I am a baseball fan with a strong interest in history, economics and economic history. As such, I am a sworn enemy of the year 1973. I am also an Oregonian and a progressive, so I am a big fan of Governor Tom McCall. So it was with great pleasure that I belatedly realized yesterday that in fighting for Measures 66 and 67, we are fighting to revive one of Tom McCall’s dreams … by reversing the unfortunate outcome of an election in 1973.
If none of that made any sense, let me explain. As Paul Krugman pointed out in “Peddling Prosperity,” from 1947 to 1973 America had a “magic economy,” with the standard of living of the American middle class steadily improving. In 1973, in Krugman’s words, “the magic went away,” and no one really knows why. Productivity growth has never recovered to 1947-73 levels, and the benefits of what growth we have had have gone overwhelmingly to the people at the top of the income and wealth pyramids.
was also in 1973 that the American League adopted the designated hitter rule.
As former Red Sox and Expos pitcher Bill Lee – another progressive
traditionalist – wrote in “The Wrong Stuff,” this abomination robbed the game
of much of its late-inning strategic drama and made every pitcher into half a
player. I have always suspected that there is a connection between the adoption
of the DH rule and the disappearance of the economic magic. As Lee wrote, “baseball is the belly button
of America. Straighten out the belly button, and the rest of the country will
It was also in 1973 that Tom McCall presented a tax reform plan to the people of Oregon. McCall sought to change the way we fund schools by reducing property taxes and raising taxes on corporations and rich people. As Brent Walth explained in his brilliant biography of McCall, “Fire At Eden’s Gate,” McCall’s plan was defeated by the same kind of entrenched corporate interests that are fighting Measures 66 and 67.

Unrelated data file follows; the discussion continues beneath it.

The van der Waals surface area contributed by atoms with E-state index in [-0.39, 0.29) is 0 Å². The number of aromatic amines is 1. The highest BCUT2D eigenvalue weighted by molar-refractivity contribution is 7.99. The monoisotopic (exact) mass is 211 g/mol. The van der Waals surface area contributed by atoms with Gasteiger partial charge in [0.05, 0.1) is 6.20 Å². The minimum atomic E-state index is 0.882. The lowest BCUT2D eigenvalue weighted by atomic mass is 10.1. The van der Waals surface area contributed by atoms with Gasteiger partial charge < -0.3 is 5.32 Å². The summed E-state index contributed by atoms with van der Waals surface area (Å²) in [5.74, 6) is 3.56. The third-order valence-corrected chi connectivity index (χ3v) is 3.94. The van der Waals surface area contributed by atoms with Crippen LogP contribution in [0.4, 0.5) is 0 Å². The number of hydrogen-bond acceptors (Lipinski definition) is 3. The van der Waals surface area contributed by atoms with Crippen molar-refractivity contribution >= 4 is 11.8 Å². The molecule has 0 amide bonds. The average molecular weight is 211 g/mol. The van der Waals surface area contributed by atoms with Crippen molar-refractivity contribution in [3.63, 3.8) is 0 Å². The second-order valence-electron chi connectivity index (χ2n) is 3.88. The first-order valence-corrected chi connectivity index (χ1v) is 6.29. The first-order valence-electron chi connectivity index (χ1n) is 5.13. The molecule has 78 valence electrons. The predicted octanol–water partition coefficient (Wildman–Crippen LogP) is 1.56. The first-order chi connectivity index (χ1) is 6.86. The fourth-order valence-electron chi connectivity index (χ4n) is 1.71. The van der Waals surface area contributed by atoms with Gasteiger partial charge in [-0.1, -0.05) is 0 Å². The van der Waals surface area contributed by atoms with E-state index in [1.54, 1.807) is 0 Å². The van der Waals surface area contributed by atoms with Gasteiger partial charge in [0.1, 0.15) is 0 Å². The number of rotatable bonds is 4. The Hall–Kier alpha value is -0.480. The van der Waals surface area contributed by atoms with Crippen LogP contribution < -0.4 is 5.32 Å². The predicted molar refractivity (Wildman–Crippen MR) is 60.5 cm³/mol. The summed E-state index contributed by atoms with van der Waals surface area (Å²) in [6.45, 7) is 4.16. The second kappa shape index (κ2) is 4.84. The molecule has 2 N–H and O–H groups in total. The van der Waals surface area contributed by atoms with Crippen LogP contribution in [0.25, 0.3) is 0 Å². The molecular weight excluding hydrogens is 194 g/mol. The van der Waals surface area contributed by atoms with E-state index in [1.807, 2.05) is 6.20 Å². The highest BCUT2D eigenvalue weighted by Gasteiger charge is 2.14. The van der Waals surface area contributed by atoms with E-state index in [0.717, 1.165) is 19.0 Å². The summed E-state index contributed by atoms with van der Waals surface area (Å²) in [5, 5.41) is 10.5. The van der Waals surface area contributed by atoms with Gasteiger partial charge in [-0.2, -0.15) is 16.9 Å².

the years since, courtesy of Measures 5 and 47, we have certainly cut property
taxes – but we never had any replacement, as McCall envisioned. Tonight, we can
take a big step toward fulfilling McCall’s vision.
plan was more dramatic than 66 and 67 – he would have raised the corporate
profits tax rate to at least 9% (not 7.9% or 7.6%), and raised the top personal
rate to 13%. So he probably would say we aren’t going far enough.
there is no doubt in my mind that he would agree that we’re going in the right
direction. And there is no doubt that Tom McCall, who enjoyed his victories and
took his losses hard, would like the fact that we are winning.
According to Walth, after the tax reform defeat, McCall roared in anguish: “God damn it, it was for the people!”
Well, god damn it, Tom, this one’s for the people, too.